Kyle said it at auditions; this play is a church play.Â That is, itâ€™s about grace â€“ how God reaches into our sordid lives and offers not only acceptance, but redemption.Â Sure â€¦ most church-goers in Baytown will be offended by the use of foul language as well as the sordidness of these characters â€“ an irate and drunken wife; an adulterous husband; an institutionalized, homosexual transvestite; the guitar-playing ex-con; and a sex-craved, pill-popping therapist.Â Among all of these characters the young, gay actor in New York seeing his 27th therapist seems the most â€œnormal.â€Â Of course all of these characters are exaggerations of me and you and the people we know and love.Â They are personifications of our sordid selves.Â When we laugh at these people, we subconsciously acknowledge our own foolishness, and when we cry with them, we confess our own brokenness.
Yesterday, my prayer-partner asked me what I hoped for out of this show.Â I told him, I expect that there may be someone in the audience who will actually experience a touch of grace while watching the show.Â Weâ€™re praying for that.Â You see, all of these sordid lives come together at the end of the show in a church â€“ not a funeral home â€“ and Bitsy Mae, the ex-con, sings â€œPeggyâ€™s favorite hymn.â€Â She tells us (not with these precise words) that Jesus showed up at the bar late a night to a bunch of drunken, hurting people, and brought them friendship.Â Isnâ€™t this the point of the incarnation â€¦ what Christianity is all about? Â Christ showing up as one of us, in the midst of our sordid lives, and offering hope.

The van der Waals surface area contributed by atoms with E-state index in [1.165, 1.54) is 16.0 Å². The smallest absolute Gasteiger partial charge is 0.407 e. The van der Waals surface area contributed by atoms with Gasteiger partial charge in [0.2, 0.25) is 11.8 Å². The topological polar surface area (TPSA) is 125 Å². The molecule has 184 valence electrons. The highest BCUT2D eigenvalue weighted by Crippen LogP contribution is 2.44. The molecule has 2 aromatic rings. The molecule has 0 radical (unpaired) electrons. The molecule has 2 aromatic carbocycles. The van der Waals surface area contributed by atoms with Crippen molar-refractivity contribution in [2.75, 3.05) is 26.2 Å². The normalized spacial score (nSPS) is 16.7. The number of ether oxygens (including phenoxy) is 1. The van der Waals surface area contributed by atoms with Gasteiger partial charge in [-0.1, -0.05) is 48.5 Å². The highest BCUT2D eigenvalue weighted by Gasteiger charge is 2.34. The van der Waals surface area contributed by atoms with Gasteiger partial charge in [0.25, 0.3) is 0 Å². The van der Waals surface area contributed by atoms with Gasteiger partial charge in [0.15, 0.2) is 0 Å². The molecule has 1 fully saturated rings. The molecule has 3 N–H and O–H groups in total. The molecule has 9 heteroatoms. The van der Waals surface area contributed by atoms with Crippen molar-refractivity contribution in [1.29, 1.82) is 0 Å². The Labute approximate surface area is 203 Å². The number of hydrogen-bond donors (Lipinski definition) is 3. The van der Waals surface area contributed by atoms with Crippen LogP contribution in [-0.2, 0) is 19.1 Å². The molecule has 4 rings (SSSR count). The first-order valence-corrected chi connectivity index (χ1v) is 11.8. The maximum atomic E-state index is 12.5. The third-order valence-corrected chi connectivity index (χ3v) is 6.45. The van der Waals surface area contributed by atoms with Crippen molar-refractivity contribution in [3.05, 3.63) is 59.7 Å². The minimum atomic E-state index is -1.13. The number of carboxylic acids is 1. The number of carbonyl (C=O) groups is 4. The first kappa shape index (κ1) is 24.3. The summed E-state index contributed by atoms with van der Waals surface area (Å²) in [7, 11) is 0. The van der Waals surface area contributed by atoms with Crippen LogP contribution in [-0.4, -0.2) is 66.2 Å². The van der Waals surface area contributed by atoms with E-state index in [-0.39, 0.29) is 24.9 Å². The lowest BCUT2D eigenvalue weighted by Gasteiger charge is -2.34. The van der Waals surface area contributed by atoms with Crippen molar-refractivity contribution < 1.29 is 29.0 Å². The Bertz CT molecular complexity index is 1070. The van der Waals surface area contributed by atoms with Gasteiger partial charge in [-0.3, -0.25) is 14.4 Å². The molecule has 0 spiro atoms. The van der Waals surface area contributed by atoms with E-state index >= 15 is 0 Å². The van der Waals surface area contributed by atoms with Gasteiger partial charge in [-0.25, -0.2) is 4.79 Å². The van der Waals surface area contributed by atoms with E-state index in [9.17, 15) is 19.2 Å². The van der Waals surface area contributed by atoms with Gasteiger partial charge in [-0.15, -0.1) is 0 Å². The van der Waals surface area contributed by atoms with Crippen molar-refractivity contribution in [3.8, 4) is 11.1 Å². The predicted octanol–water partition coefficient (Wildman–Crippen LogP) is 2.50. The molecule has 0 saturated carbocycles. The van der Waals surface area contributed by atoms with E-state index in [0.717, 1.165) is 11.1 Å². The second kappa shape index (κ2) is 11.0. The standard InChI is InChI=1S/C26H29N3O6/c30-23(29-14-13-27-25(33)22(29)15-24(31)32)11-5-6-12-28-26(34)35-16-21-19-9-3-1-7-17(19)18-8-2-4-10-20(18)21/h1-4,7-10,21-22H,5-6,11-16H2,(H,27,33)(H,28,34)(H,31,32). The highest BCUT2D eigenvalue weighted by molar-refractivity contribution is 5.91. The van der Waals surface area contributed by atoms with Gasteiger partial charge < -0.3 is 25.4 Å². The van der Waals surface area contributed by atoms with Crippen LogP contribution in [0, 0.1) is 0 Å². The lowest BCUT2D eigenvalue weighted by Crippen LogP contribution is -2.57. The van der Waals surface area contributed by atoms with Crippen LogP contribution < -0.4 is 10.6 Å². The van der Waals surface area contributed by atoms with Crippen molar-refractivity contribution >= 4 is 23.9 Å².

Oh, I know that plenty of people will be offended by this play, not unlike people were offended by the scandalous Jesus of Nazareth.Â Sure itâ€™s â€œuncleanâ€, but then, arenâ€™t we all, really?
Please consider coming to see the show â€¦ we open on Friday, March 31.Â Shows run Friday and Saturday nights and Sunday afternoons for two weekends. Â Tickets are on sale at the box office.Â Go to the BLT website for more information.